So my theory is: some attacks did take place, but as a part of DDoS protection, some IP addresses were blocked, and the fact that VPN servers are blacklisted shouldn't surprise anyone.

     

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  13.  
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    Anonymous Coward, Jan 14th, 2013 @ 7:19am

    'Aaron's memory needs to be preserved, and his death will hopefully be a catalyst for many changes -- to the way the government prosecutes people, to the way computer hacking laws are used today, to the way copyright laws are used'

    so much truth and sense in this short sentence. what a shame the 'powers that be' from all areas and depts wont take the slightest bit of notice. it isn't the likes of us here that need to be re-educated, it's those that have in their hands the means to be sensible and proceed in the right way rather than be so ignorant and bolshy in their attitude, simply because they can.

     

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  14.  
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    Anonymous Coward, Jan 14th, 2013 @ 7:23am

    Re: nearly happened here

    I don't think you give bureaucrats enough credit. It takes a lot of skill and insight to identify and stiffle potential threats. Its just that the threats always seem to make the system more efficient and open thus making their jobs useless or insignificant. Their only recourse is to be dragged kicking and screaming into a new paradigm that can create new opportunities.

     

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  15.  
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    Pat, Jan 14th, 2013 @ 7:58am

    Remember to vote against Carmen Ortiz...

    US Attorney Carmen Ortiz wants to be Mass. Governor one day. If you live in Massachusetts vote against her. That is is another way to remember Aaron's death.

     

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  16.  
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    Anonymous Coward, Jan 14th, 2013 @ 8:00am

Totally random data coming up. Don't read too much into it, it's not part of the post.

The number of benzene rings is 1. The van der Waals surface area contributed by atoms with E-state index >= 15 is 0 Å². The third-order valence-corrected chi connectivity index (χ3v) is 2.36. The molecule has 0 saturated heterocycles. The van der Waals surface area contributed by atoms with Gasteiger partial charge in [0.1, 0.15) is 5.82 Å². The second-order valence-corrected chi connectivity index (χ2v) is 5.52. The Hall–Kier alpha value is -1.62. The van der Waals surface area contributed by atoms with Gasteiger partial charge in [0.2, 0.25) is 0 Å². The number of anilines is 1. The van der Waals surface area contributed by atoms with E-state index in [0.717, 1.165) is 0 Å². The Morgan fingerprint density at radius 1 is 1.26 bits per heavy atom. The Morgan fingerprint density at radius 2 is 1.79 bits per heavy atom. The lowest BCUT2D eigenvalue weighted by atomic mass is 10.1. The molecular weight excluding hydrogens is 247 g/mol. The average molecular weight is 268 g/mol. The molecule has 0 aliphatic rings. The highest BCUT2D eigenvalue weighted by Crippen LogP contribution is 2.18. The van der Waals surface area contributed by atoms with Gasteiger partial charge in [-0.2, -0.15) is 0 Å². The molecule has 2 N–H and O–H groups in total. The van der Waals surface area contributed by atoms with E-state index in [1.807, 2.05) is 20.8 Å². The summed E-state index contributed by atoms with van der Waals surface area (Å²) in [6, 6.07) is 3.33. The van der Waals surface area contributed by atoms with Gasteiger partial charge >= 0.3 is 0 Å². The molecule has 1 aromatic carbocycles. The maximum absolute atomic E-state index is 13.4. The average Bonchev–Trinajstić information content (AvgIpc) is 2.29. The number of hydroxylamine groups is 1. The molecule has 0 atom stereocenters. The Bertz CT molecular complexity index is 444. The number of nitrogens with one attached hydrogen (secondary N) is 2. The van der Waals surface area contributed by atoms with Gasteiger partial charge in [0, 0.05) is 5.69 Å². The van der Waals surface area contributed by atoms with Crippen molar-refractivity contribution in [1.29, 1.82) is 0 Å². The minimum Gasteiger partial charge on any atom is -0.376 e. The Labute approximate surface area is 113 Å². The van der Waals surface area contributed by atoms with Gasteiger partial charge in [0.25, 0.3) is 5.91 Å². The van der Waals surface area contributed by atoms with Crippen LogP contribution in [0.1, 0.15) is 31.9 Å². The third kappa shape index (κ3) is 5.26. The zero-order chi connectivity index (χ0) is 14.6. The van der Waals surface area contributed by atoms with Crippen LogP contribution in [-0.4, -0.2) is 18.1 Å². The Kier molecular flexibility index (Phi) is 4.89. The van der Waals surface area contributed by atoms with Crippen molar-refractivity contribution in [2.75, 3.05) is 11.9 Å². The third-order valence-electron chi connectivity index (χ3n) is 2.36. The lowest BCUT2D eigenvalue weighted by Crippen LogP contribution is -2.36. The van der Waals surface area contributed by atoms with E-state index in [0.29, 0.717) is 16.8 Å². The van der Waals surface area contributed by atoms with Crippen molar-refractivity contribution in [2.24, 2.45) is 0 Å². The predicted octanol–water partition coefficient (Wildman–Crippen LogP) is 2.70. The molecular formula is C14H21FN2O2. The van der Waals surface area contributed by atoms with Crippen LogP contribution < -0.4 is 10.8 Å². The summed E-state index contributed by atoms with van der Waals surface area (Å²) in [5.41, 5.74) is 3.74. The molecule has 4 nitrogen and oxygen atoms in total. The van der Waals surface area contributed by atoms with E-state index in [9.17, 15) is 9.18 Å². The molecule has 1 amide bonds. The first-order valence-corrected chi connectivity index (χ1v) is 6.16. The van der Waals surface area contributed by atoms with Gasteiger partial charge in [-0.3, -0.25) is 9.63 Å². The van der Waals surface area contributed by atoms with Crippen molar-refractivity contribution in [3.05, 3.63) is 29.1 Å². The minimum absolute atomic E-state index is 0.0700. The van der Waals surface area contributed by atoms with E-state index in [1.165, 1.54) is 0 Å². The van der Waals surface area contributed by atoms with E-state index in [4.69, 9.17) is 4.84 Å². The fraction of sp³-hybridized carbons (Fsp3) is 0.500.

Re:

    The IP maximalists aren't really out of touch with the real world. They know what they are doing. They are just selfish bastards with no regard for anyone else. The ones that are really out of touch are the government officials that listen to them instead of the public that they are supposed to represent.

     

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  17.  
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    Anonymous Coward, Jan 14th, 2013 @ 8:14am

    Re: Subtle differences in tone of press articles...

    What I find rather interesting in your comment is the Bloomberg article's exageration of the family's statement. They didn't outright "blame" MIT and the prosecutors. They said that the actions of MIT and the procecutors "contributed" to it.

     

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    Jesse (profile), Jan 14th, 2013 @ 8:57am

    Forget cyberbullying, this country needs to focus on judicial bullying.

    The classroom is a microcosm of society. You can't fix bullying in classrooms until you fix it in adult society.

     

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  19.  
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    The Old Man in The Sea, Jan 14th, 2013 @ 4:02pm

    DDoS attacks - another FBI/DOJ tool to malign who they are after

    Don't forget that any and all of the DDoS attacks could have been initiated by FBI/DOJ as a misdirection technique to malign the character of those support the changes.

    How many times have governments of all ilks initiated trouble just to blame it on those they did not like or were after. There are fools on both sides of the fence.

    It is better to construct and build than to just destroy and annihilate. Encourage the required changes than just deface the world.

     

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  20.  
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    John Abbe, Jan 16th, 2013 @ 2:57am

    Reforming CFAA

    Just one small thing we can do is reform the CFAA law used to bully Aaron, and the EFF already has a link you can follow to reach your representatives: https://eff.org/r.1bGp

     

    reply to this | link to this | view in thread ]